As Michael Love <a href="https://twitter.com/elkmovie/status/679334545527865346">observed</a> on Twitter, doesn't this mean that Apple (or whoever) could simply steal Google's, or Waze's, POI database? The judge also dealt with the question of whether organising those facts meant they attracted copyright: he decided PhantomAlert hadn't done enough to merit that.

PhantomAlert can file an amended complaint within two weeks, and says it will.
google  waze  poi  database  copyright 
december 2015 by charlesarthur
Why Waze is so incredibly popular in Costa Rica » The Washington Post
Matt McFarland:
“It’s a nightmare.”

That’s how Eduardo Carvajal describes the Costa Rican way to give an address.

“If I want to give the address of my office I say ‘Okay, go to the ice cream cone shop in Curridabat then drive 100 meters south and 50 meters east,” Carvajal said.

He’s part of the team of volunteers who mapped Costa Rica in Waze, a crowdsourced traffic and navigation app. Carvajal, whose day job is running a software company, has made hundreds of thousands of edits to Waze’s map of Costa Rica.

Fellow volunteer Felipe Hidalgo spent 50 hours a week for almost two years helping to map the country. Hidalgo has made 378,000 edits to maps in Costa Rica, Nicaragua, Cameroon, St. Helena Island, Panama and Trinidad and Tobago. He described the work as addicting. Since the mapping of Costa Rica was completed, he scaled back to 10-15 hours a week.


Pity that it wasn't OpenStreetMap; then everyone could have benefited, including Waze. But as the article shows, Waze "addresses" have become part of the culture there - so much so that the government partnered with it on road closures.
waze  maps  costarica 
april 2015 by charlesarthur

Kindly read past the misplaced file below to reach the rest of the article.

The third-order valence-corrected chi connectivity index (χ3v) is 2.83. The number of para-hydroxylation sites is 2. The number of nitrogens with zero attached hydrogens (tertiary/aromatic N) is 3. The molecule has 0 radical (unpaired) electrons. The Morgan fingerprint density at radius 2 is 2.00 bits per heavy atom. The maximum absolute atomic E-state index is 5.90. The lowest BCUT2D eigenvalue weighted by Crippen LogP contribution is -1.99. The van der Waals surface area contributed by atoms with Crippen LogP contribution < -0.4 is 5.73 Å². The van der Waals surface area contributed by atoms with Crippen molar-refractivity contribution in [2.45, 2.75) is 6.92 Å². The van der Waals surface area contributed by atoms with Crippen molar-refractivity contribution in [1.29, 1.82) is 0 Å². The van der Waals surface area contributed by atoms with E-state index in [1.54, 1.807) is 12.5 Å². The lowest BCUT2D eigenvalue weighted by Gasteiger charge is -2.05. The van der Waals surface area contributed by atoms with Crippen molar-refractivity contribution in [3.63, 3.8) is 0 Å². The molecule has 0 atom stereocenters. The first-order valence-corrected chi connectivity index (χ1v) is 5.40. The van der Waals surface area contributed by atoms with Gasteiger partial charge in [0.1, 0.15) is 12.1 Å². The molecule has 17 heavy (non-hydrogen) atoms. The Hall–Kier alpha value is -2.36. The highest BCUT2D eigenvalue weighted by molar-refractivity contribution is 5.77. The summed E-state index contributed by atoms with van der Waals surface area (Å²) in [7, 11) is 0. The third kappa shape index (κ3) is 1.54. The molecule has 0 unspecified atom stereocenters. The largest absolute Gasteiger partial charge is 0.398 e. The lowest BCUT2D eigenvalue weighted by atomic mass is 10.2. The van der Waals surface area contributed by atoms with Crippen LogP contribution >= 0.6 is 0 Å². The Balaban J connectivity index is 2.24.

Waze and the politics of public spaces » NYMag
Benjamin Wallace-Wells:
To let Waze pick your route is to feel a kind of surrender. The presence of all those other users in the system (50 million worldwide, dutifully flagging accidents and vehicles stopped on the side of the road and police cars up ahead) means that you never know whether you are being directed by the machine algorithm or the human ghost within it. You could imagine that my Dobbs Ferry detour was a kind of hiccup in the Waze mapping algorithm, or the consequence of someone driving up the Saw Mill ahead of me and mistakenly flagging an accident when they were trying to text. Or, if you are open to more devious possibilities, you might imagine an unscrupulous coffee-shop owner in downtown Dobbs Ferry continuously reporting phantom accidents on the Saw Mill, hoping to divert customers off the road and past his counter…

…The promise of Waze is that it occupies public spaces while subverting the public's control of that space — the cops, whose speed traps are flagged by passing Wazers, and the arterial systems by which we funnel traffic away from residential neighborhoods. I think this explains that strange little feeling you get, both a bit anxious and a bit excited, when Waze starts sending your car on some manic sprint away from traffic


An odd feeling, and that's just from traffic routing. Wait until it's deciding what you do with your day all the time.
waze  traffic  ai 
january 2015 by charlesarthur
People finding their 'waze' to once-hidden streets >> Associated Press
Great piece on a smartphone tragedy of the commons, by John Rogers:
Killeen said her four-mile commute to UCLA, where she teaches a public relations class, can take two hours during rush hour. "The streets on the west side are no longer a secret for locals, and people are angry," she said.

That's because the app can't be outsmarted, Waze spokeswoman Julie Mossler said.

"With millions of users in LA, fake, coordinated traffic reports can't come to fruition because they'll be negated by the next 10 people that drive down the street passively using Waze," she said.

Besides, Mossler added, "people are inherently good," meaning most wouldn't really screw with the app, no matter what they might say.

Indeed, of all the angry people interviewed for this story, none would admit doing so, although most said they heard someone else had.


One does have to wonder a little why Killeen doesn't walk, cycle or get a motorbike for that four-mile commute.
waze  traffic 
december 2014 by charlesarthur